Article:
- The project is providing free meal, day care center and free health checkup with medication for all workers.
- Served 141,452 people (including urban population getting free waste collection service and farmers using compost).
- Poor farmers can improve their soil condition by applying compost in the solid.
- Informal sector are getting opportunity to work in a better and safe working environment.
- Community and citizen are happy to get rid of their waste quickly.
- Unmanaged waste is now managed in a environmentally sound and healthy way.
- It saved Dhaka City Corporation (DCC) about USD 1.05 million budget (Considering USD 32 per ton of SWM management cost of DCC).
- By diverting waste to the compost plant it has reduced the amount of waste to landfilled in a unhygienic way.
Development of market of compost (application of the compost to neighbor agricultural lands),
Compost produced from compost plant is sold to experienced private marketing company called ACI Limited with a nation-wide distribution channel. Recently, Waste Concern's compost has been approved by the government as a brand called `Waste Concern Jaiba Sar' after its compliance with compost standard and field trials conducted by the Bangladesh Rice Research Institute. Experience shows that using this compost farmer can produce more crops with less investment. The secret of popularity of product is strict quality control of composting process and compost along with regular supply of the product to the costumer at the right time.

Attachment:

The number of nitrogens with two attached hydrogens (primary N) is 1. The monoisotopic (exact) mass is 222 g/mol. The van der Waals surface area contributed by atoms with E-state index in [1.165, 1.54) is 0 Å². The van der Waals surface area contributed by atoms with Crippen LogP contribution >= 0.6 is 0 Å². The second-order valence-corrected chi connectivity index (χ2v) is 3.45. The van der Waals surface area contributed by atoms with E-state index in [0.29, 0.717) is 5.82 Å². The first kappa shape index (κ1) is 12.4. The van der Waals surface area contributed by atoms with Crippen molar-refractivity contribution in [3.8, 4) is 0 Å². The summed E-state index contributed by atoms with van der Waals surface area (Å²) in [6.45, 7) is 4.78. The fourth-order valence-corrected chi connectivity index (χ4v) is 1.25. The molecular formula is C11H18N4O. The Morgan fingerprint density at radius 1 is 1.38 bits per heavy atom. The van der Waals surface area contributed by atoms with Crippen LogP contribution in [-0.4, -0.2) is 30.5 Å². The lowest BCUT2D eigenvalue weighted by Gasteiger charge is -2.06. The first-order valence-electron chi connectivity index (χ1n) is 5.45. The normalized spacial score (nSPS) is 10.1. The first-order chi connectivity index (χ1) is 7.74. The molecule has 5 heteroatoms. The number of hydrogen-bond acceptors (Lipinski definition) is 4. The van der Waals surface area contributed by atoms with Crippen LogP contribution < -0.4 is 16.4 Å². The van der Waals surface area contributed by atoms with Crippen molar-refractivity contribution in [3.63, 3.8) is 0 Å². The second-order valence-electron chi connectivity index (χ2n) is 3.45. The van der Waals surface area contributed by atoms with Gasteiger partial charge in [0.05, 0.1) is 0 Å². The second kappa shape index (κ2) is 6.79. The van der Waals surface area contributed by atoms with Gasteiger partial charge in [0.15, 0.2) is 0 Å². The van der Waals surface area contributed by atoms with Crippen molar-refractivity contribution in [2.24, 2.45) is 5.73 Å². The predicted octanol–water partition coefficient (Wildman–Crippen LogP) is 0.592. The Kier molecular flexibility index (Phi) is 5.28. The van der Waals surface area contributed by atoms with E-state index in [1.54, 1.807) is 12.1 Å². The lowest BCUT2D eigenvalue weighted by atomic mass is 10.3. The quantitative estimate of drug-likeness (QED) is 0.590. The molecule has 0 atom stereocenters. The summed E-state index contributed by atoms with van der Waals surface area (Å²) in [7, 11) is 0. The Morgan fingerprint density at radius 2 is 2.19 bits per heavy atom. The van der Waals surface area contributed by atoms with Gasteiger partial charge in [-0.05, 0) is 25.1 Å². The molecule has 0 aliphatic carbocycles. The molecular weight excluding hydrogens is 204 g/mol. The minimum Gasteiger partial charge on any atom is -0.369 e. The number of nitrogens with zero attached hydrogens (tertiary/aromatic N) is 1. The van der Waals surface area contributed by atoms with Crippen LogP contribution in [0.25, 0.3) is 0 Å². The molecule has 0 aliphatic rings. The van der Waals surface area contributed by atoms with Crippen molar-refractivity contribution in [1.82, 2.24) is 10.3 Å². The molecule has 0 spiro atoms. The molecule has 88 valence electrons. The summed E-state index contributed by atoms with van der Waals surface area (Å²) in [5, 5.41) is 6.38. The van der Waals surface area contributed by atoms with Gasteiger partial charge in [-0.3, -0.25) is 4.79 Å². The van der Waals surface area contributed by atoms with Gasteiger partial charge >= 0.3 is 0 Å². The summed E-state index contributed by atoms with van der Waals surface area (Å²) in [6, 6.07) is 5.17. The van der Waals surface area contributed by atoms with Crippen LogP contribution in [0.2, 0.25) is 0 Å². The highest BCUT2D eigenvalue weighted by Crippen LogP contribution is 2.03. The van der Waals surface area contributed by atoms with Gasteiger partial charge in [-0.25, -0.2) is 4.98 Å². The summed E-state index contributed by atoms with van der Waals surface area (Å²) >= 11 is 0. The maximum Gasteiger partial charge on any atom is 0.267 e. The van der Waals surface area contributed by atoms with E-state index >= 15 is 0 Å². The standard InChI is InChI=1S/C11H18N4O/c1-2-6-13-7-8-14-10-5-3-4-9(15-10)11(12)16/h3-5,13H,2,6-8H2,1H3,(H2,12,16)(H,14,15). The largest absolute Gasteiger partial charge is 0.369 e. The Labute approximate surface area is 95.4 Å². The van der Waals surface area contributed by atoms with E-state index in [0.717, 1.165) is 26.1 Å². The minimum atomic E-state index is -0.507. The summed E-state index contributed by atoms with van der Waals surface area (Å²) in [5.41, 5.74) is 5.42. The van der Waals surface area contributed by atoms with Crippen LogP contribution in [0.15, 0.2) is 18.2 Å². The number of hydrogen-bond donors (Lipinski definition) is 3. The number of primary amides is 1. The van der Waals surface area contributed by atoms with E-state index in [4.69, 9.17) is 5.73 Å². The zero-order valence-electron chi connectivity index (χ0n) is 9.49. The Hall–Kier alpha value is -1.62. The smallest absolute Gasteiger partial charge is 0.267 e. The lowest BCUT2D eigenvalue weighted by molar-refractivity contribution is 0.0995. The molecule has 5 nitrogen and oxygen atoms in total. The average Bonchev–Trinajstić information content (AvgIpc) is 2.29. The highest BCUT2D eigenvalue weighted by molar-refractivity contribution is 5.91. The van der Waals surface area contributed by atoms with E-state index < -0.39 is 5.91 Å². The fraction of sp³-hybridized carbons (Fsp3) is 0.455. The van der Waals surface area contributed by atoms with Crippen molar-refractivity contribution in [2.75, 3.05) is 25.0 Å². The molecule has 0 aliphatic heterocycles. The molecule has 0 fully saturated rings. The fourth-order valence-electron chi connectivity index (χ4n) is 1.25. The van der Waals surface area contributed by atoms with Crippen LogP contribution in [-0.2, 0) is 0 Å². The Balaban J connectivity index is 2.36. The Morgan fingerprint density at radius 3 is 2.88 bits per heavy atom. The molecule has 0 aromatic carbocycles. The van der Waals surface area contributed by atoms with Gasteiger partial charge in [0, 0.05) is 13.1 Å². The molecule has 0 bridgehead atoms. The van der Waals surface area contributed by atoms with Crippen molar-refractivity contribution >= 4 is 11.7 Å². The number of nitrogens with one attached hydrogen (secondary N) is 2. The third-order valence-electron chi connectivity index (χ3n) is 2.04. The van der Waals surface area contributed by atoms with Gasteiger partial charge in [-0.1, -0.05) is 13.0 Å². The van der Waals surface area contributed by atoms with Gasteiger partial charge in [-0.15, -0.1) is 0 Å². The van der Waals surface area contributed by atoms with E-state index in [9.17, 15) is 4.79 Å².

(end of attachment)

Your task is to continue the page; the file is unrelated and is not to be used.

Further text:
Cooperation with others including UNCRD, MOEJ and Japanese NGOs (Lions Club)
In 1998 with the support from UNDP Waste Concern first replicated its model in 5 areas of Dhaka city and after success of this project UNICEF supported Waste Concern to replicate the model in more than 33 cities and towns of Bangladesh. Later in 2008, Waste Concern was able to bring private investment in waste sector to scale-up the model in a city scale basis.
With the support from UNCRD and the Government of Japan, Waste Concern became the National Coordination Center (NCC) for 3Rs and assisted the Government of Bangladesh to successfully launch the National 3R Strategy in 2010. As a part of 3Rs Initiative in Bangladesh, a compost plant was established in Kushtia city, Bangladesh. This project is a joint venture between UNCRD, Waste Concern, Department of Environment, Ministry of Environment and Forest (MoEF), Kushtia Municipality, and the Local Government Engineering Department (LGED), Ministry of Local Government, Rural Development and Cooperative with financial support of the Institute for Global Environmental Strategies (IGES), the Ichinomiya South Lion's Club in Japan, and Asian Development Bank (ADB).
At present, Waste Concern is assisting several cities in Sri Lanka, Cambodia, Nepal and Vietnam in replicating its model. With support from UNESCAP, the model is being replicated in 10 Asian and 10 African cities. A regional recycling training centre was opened in Dhaka in 2010 for the benefit of both local and international participants. Waste Concern is working with UNESCAP to create a fund to assist cities in Asia and Africa to start Integrated Resource Recovery Centers to solve their solid waste management problems harness carbon financing. This fund will offer three products in a single package to a city, they are technical, financial and capacity building support. The fund is expected to be operational by early 2012.